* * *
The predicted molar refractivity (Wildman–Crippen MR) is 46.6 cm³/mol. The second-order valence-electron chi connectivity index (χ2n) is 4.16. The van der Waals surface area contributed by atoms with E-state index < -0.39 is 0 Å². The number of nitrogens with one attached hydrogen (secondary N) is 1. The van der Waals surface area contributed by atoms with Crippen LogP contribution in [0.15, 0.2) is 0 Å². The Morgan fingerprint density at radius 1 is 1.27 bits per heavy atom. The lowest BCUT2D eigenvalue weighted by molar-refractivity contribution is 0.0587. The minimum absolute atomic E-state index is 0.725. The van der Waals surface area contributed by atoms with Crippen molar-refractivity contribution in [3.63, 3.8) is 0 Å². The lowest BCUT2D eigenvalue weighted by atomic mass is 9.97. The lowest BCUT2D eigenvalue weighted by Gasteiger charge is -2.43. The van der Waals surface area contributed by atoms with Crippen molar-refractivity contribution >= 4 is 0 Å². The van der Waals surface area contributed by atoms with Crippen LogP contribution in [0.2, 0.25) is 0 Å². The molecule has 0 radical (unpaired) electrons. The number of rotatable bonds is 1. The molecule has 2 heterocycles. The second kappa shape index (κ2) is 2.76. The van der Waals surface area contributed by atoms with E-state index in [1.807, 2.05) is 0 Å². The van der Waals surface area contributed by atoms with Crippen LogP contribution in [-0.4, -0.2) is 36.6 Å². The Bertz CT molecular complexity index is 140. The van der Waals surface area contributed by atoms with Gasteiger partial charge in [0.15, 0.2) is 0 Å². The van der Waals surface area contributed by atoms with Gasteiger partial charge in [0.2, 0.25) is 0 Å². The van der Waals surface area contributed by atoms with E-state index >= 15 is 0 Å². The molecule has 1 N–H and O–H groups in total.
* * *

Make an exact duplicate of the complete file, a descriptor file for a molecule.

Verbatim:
The predicted molar refractivity (Wildman–Crippen MR) is 46.6 cm³/mol. The second-order valence-electron chi connectivity index (χ2n) is 4.16. The van der Waals surface area contributed by atoms with E-state index < -0.39 is 0 Å². The number of nitrogens with one attached hydrogen (secondary N) is 1. The van der Waals surface area contributed by atoms with Crippen LogP contribution in [0.15, 0.2) is 0 Å². The Morgan fingerprint density at radius 1 is 1.27 bits per heavy atom. The lowest BCUT2D eigenvalue weighted by molar-refractivity contribution is 0.0587. The minimum absolute atomic E-state index is 0.725. The van der Waals surface area contributed by atoms with Crippen molar-refractivity contribution in [3.63, 3.8) is 0 Å². The lowest BCUT2D eigenvalue weighted by atomic mass is 9.97. The lowest BCUT2D eigenvalue weighted by Gasteiger charge is -2.43. The van der Waals surface area contributed by atoms with Crippen molar-refractivity contribution >= 4 is 0 Å². The van der Waals surface area contributed by atoms with Crippen LogP contribution in [0.2, 0.25) is 0 Å². The molecule has 0 radical (unpaired) electrons. The number of rotatable bonds is 1. The molecule has 2 heterocycles. The second kappa shape index (κ2) is 2.76. The van der Waals surface area contributed by atoms with E-state index in [1.807, 2.05) is 0 Å². The van der Waals surface area contributed by atoms with Crippen LogP contribution in [-0.4, -0.2) is 36.6 Å². The Bertz CT molecular complexity index is 140. The van der Waals surface area contributed by atoms with Gasteiger partial charge in [0.15, 0.2) is 0 Å². The van der Waals surface area contributed by atoms with Gasteiger partial charge in [0.2, 0.25) is 0 Å². The van der Waals surface area contributed by atoms with E-state index >= 15 is 0 Å². The molecule has 1 N–H and O–H groups in total.